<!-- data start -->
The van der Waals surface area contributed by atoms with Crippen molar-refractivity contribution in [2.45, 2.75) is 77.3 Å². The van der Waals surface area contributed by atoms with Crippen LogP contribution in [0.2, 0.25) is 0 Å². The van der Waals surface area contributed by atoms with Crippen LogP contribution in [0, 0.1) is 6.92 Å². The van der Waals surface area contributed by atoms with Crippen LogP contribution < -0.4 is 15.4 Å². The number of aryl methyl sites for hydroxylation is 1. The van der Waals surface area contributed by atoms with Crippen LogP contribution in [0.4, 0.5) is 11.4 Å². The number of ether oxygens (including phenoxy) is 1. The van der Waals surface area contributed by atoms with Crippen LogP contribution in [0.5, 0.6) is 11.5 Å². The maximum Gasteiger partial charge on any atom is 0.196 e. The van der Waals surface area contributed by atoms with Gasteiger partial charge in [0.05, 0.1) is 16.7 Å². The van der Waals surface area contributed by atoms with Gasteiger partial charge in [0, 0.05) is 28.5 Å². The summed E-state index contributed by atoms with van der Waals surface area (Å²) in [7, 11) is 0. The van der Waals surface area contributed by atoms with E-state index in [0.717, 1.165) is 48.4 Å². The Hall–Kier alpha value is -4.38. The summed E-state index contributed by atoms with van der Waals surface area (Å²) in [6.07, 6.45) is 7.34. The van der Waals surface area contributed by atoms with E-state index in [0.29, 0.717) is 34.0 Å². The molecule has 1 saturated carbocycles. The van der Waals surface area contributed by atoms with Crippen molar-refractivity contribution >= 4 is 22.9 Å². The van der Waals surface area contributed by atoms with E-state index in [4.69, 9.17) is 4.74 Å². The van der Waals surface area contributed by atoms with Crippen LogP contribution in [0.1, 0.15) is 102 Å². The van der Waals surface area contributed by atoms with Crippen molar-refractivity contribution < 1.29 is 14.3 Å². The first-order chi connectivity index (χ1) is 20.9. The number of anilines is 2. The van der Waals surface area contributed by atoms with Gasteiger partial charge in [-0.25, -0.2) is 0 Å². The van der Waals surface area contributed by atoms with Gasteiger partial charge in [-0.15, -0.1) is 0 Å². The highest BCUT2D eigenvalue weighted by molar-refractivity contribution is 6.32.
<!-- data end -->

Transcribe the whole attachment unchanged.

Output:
The van der Waals surface area contributed by atoms with Crippen molar-refractivity contribution in [2.45, 2.75) is 77.3 Å². The van der Waals surface area contributed by atoms with Crippen LogP contribution in [0.2, 0.25) is 0 Å². The van der Waals surface area contributed by atoms with Crippen LogP contribution in [0, 0.1) is 6.92 Å². The van der Waals surface area contributed by atoms with Crippen LogP contribution < -0.4 is 15.4 Å². The number of aryl methyl sites for hydroxylation is 1. The van der Waals surface area contributed by atoms with Crippen LogP contribution in [0.4, 0.5) is 11.4 Å². The number of ether oxygens (including phenoxy) is 1. The van der Waals surface area contributed by atoms with Crippen LogP contribution in [0.5, 0.6) is 11.5 Å². The maximum Gasteiger partial charge on any atom is 0.196 e. The van der Waals surface area contributed by atoms with Gasteiger partial charge in [0.05, 0.1) is 16.7 Å². The van der Waals surface area contributed by atoms with Gasteiger partial charge in [0, 0.05) is 28.5 Å². The summed E-state index contributed by atoms with van der Waals surface area (Å²) in [7, 11) is 0. The van der Waals surface area contributed by atoms with E-state index in [0.717, 1.165) is 48.4 Å². The Hall–Kier alpha value is -4.38. The summed E-state index contributed by atoms with van der Waals surface area (Å²) in [6.07, 6.45) is 7.34. The van der Waals surface area contributed by atoms with E-state index in [0.29, 0.717) is 34.0 Å². The molecule has 1 saturated carbocycles. The van der Waals surface area contributed by atoms with Crippen molar-refractivity contribution >= 4 is 22.9 Å². The van der Waals surface area contributed by atoms with E-state index in [4.69, 9.17) is 4.74 Å². The van der Waals surface area contributed by atoms with Crippen LogP contribution in [0.1, 0.15) is 102 Å². The van der Waals surface area contributed by atoms with Crippen molar-refractivity contribution < 1.29 is 14.3 Å². The first-order chi connectivity index (χ1) is 20.9. The number of anilines is 2. The van der Waals surface area contributed by atoms with Gasteiger partial charge in [-0.25, -0.2) is 0 Å². The van der Waals surface area contributed by atoms with Gasteiger partial charge in [-0.15, -0.1) is 0 Å². The highest BCUT2D eigenvalue weighted by molar-refractivity contribution is 6.32.